Why do we need Calgary’s landfills?
Learn more about Calgary's landfills, including what people throw away, how a landfill works, and what happens when a landfill closes. Find this information and more in the categories listed below:
- How do Calgary's landfills work?
- What happens when a landfill closes?
- Why do we need landfills?
- How is a landfill reclaimed?
- What is Calgary's long-term waste goal?
- How do we protect public health and safety?
How do Calgary's landfills work?
Today's modern landfills are very different than the open dumping grounds of decades before. Our landfills are highly engineered and sophisticated facilities that carefully manage our wastes for minimal impact to the environment.
Before we open a landfill, it requires extensive engineering and planning to include features that are specifically designed to protect the surrounding environment from any potentially adverse affects.
These features include layers of compacted clay, synthetic materials and gravel that "line" the bottom of a landfill to contain the garbage and collect waste liquids (leachate). Layers of garbage are tightly compacted to reduce the volume - both to save space and to reduce the amount of oxygen in the garbage. Each layer is then covered with soil to further contain the garbage.
Finally, when a landfill is closed, it is capped with more layers of soil, similar to the liner, and reclaimed by covering it with topsoil and replanting the surface with natural vegetation. The result is an enclosing or entombment of our garbage, which stores our waste in a controlled and continually monitored landfill structure.
What happens when a landfill closes?
When a landfill closes, we continue to monitor it to see how the garbage is decomposing and how this could impact the surrounding environment. Studies show that the process of decomposition in a landfill is extremely slow. In fact, some wastes such as glass, metals and plastics may not break down at all.
In this type of enclosed environment with little oxygen, the organic wastes found in our garbage produce landfill gas which consists roughly of equal parts carbon dioxide and methane (a greenhouse gas that is 25 times more potent than carbon dioxide) – making our landfills the number one single source of greenhouse gases in Calgary.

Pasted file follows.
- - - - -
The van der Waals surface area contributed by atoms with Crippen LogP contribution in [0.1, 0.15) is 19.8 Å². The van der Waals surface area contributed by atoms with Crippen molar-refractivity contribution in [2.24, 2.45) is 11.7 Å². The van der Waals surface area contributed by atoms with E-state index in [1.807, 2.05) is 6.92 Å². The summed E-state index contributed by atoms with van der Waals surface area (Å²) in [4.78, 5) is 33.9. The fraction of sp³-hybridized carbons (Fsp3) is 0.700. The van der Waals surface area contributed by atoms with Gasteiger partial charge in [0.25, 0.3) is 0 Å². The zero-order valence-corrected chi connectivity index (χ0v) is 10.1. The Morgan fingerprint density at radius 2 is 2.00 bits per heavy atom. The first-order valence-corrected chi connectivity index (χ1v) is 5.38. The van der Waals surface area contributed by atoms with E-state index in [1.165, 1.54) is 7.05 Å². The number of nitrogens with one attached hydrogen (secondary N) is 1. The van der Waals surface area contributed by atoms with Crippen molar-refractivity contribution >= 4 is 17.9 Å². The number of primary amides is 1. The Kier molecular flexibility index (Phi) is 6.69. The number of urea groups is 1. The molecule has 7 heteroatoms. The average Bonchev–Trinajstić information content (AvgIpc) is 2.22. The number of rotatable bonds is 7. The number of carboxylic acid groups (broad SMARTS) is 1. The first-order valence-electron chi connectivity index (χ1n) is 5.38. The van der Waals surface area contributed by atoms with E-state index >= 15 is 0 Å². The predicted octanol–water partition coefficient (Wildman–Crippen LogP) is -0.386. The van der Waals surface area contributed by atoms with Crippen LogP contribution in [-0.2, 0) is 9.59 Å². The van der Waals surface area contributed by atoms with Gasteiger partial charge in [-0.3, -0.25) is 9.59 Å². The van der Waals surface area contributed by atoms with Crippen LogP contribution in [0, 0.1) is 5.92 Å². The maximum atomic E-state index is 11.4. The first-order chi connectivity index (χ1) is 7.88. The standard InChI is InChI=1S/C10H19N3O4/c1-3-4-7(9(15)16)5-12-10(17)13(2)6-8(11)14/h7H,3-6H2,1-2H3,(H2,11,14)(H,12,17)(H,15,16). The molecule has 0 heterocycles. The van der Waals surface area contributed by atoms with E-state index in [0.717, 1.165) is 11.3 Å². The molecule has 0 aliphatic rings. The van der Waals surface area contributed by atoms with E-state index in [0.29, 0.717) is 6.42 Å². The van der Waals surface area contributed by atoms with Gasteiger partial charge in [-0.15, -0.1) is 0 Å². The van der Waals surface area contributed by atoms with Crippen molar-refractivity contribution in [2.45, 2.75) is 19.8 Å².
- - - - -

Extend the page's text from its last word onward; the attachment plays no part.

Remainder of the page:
As rainwater and liquid wastes percolate through the garbage, they mix to become leachate, a highly concentrated garbage soup which may have adverse affects on the environment. This leachate needs to be continually collected through a system of pipes and removed for treatment.
Why do we need landfills?
As long as we produce garbage, we will need landfills to store it. In the past, landfill spaces had limited reuse possibilities. They could not be used as residential or commercial space due to the unstable nature of garbage as it settles, and the need to monitor leachate and methane production.
Today, we are able to give these spaces a new life. For example, we are proud to be a partner in the Blackfoot Forest - fourth in the BP BirthPlace Forest family. We are excited at the opportunity to reclaim this the closed Blackfoot waste disposal site and turn it into a green space that will once again see public use for all Calgarians.
Through extensive environmental improvements, this landfill has now been retrofitted with modern sanitary features designed to protect the natural environment in the surrounding area. These enhancements will also allow us to continue to monitor and control this closed site while it is enjoyed as a public park.
How is a landfill reclaimed?
Not only has the BP BirthPlace Forest reclaimed the landfill by planting 6,000 new trees, the tree root system will also serve as moisture and erosion control for the whole area. Trees are also important in the reduction of greenhouse gases produced by landfills. Additionally, the forest has benefited from the reuse of many recycled components including the following:
- 30,000 cubic metres of recycled loam were salvaged from various development projects around Calgary.
- 2,000 cubic metres of leaf compost were used from The City's former Leaf and Pumpkin composting program.
- 320 cubic metres of tree mulch were used from The City's annual Christmas Tree Composting program.
Other notable environmental features of this forest include a high efficiency irrigation system powered by solar panels, as well as the planting of native species on the steepest part of the slope.
This is one of the largest greening initiatives in Calgary's history. That's why we've called this our greenest forest ever!
What is The City's long-term waste goal?
The best environmental option is to reduce our reliance on landfills rather than turning such large areas of land into a waste disposal site with limited reuse potential and requiring continual monitoring and control.
The City of Calgary's goal is to divert 70 per cent of waste by 2025.
You can do your part to help reduce the amount of garbage being put into landfills in Calgary by making a decision to reduce, reuse, or recycle before putting your waste in the garbage.
How do you protect public health and safety?
Municipal landfill operation is regulated by the Province, under the jurisdiction of Alberta Environment. The government grants The City an Operating Approval which specifies all of the requirements that must be met to ensure the landfill is operating safely. Under provincial regulations, residential development must be located at least 300 metres from a landfill property boundary.
The City takes its responsibility to protect public health and the environment seriously. A routine monitoring program is conducted year-round to sample groundwater and soil vapour conditions. Monitoring continues even after a landfill is closed.
For active landfills, the City of Calgary works hard to protect citizens. Each of the three City landfills follows safety guidelines to ensure safe landfill use.